I did not want to start another NBN topic since there are already so many, and this looked like a decent one to add NSW going its own way in some regional towns. Will it be credible and priced right, and about those taxes? Let the partisan posturing begin.


A reasonable topic to add this since it reinforces ‘nothing but the best’ for us. Artificial deadlines and politics once again win the day over doing something the right way, or even just better.


Drum roll, where to add this. Is it satire? No it is this mornings news.


This is called ‘water into wine’: what is necessarily bad supported by them becomes good when supported by us.


$3.5B NBN Upgrade to the NBN to be announced by the Minister a Paul Fletcher.


Firstly the Government is not spending $3.5B on consumers. The NBN Co has arranged a commercial loan for $4.5B from the open market. So that is where the $3.5B is coming from.

Second point is who made the initial decision? The management of the NBN Co or the Minister? Why is the NBN Co Senior Management not making the announcement? They are after all now supposedly able to stand in their own two feet free from the need for more public funding.

Third point. The release says as a result 6 million Homes will see speeds of up to 1Gbps (1,000Mbps) vs the current mandatory minimum of 25Mbps.

The ‘upto’ catch cry is also worthy of caution.

Missing is a reality check with a before and after table listing the maximum speeds available to all customers today without the upgrades and the individual improvements for each customer after the money is all gone. I’d rather see a plan for those who genuinely can’t get reliable service at 25-50Mbps to get them to 100Mbps. Includes those with none. Although the more customers the NBN can get off satellite and Wireless the better it might be for those remaining.


Our daughter lives in Kureelpa in the Sunshine Coast Hinterland and they were told that the NBN was only being rolled out up to the other side of their road so they would not be able to get it.

There are now NBN signs all around the area and the NBN website now shows that their property is slated to have NBN available in Oct-Dec 2020.

Talk about a turn around.


Most unexpected, (not).
Although Kureelpa has NBN Fixed Wireless and Satellite coverage. Assume that road is now getting a fixed line service upgrade, or is there another FW tower going in? The rest of the community will be jealous if it’s the former.

My brother is most amazed. They’ve not that long ago run power past his place just up the road a bit at Gheerula. Only single phase though. He’s still waiting for mobile service to be accessible. Something about living in the hinterland instead of on the Mooloolaba water front.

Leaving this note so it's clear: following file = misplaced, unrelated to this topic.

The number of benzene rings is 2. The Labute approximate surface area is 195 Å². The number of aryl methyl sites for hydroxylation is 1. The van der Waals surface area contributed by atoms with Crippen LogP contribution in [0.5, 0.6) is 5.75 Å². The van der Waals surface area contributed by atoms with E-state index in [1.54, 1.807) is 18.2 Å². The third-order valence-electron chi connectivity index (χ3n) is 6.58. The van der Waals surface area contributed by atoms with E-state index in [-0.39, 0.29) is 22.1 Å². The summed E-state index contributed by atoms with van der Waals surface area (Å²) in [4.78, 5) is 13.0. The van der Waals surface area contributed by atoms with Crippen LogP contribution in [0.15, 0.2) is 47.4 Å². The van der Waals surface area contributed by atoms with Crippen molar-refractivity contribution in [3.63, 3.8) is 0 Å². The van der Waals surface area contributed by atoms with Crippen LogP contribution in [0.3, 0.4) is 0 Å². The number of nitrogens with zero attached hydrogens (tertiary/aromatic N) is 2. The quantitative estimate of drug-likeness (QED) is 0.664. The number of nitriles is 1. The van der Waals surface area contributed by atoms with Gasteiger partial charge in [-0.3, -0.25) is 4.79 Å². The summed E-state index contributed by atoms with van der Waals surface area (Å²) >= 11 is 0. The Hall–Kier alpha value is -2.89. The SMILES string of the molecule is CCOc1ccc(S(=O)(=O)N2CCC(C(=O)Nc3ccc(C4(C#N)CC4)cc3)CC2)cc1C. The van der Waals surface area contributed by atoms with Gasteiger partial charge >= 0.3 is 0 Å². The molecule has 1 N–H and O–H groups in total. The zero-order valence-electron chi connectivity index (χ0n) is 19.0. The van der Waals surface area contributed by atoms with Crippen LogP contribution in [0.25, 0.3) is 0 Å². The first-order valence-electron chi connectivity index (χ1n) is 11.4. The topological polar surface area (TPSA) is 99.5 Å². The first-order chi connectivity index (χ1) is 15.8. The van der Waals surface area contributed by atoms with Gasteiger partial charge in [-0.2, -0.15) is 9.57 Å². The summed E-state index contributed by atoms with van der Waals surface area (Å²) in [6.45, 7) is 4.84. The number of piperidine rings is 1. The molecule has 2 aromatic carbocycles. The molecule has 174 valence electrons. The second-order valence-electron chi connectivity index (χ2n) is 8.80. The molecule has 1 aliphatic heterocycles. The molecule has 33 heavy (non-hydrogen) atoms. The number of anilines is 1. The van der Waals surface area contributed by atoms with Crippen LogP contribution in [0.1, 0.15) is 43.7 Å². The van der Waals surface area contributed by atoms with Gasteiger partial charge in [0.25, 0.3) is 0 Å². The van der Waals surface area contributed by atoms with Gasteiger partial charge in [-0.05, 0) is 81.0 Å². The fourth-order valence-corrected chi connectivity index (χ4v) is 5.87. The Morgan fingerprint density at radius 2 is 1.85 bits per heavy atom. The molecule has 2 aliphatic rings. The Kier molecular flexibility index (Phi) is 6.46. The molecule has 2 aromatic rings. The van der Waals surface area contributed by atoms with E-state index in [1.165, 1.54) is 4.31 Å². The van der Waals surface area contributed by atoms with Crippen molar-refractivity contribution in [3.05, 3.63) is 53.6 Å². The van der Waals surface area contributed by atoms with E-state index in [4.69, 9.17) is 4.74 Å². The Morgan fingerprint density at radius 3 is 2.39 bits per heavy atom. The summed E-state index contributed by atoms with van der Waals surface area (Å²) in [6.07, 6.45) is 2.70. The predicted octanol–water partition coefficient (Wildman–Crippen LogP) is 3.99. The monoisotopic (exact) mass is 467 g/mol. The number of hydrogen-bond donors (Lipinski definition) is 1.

Straight from the horse’s mouth.

"#### Learn more about your address

Planned to be available from

Oct-Dec 2020*

Note: Some premises may require more work before they are ready to connect.

Planned technology

nbn ™ Fibre to the Curb (FTTC)*

Learn more about nbn™ FTTC

Construction stage

Build commenced"

The other side of the road already has fibre.


I’m not doubting what is happening @Fred123.

I’m just amazed re the other side of the road. Other than high density urban areas the phone lines typically run down one side of the road only and pass under (over in the old days) to serve customers on the other side. That’s how our 35yo copper was installed.

The other interesting obs is that Fixed Wireless was not provided as an option. Our happy road at the other end of the hinterland has two options. Fixed wireless or Satellite if you can’t connect to FW.

Kureelpa is a great location, but hardly a metropolis. I can only marvel as you point out at the inconsistency in how streets and properties have been assessed for NBN service.

Point of Comparison:
The greater number of my near neighbours are rusted on to Telstra and Foxtel. A reasonable suspicion is Telstra are happy to leave things as they are on ADSL from the local exchange, continued high profit margins assured. The NBN FW alternative a loss maker for Telstra, we’ve received no letter box drops pushing to convert or threatening loss of our phone if we don’t. A very different situation to that we experienced in urban Newcastle and Brisbane last year.


Have you checked your address?

Perhaps you may get a surprise.

Cue ominous music from Jaws. 25mbps on fixed line is way less than what should be available with 5G wireless coming in the near future.

Crunch, snap, gulp. Depends where you are and your wireless signal. I am in a metro area only 1km from the towers but shaded by a hill. My mobile service is often unusable in most of my house - I need to walk around or sit by a particular window, and the data goes from 4G to 3G to HSPDA quickly… then my mid-range moto G can be balky if I am not judicious in what and how I am using it. Expecting wireless to replace physical connection can work a treat, or it can be a careful what you wish for or think you are getting, case by case.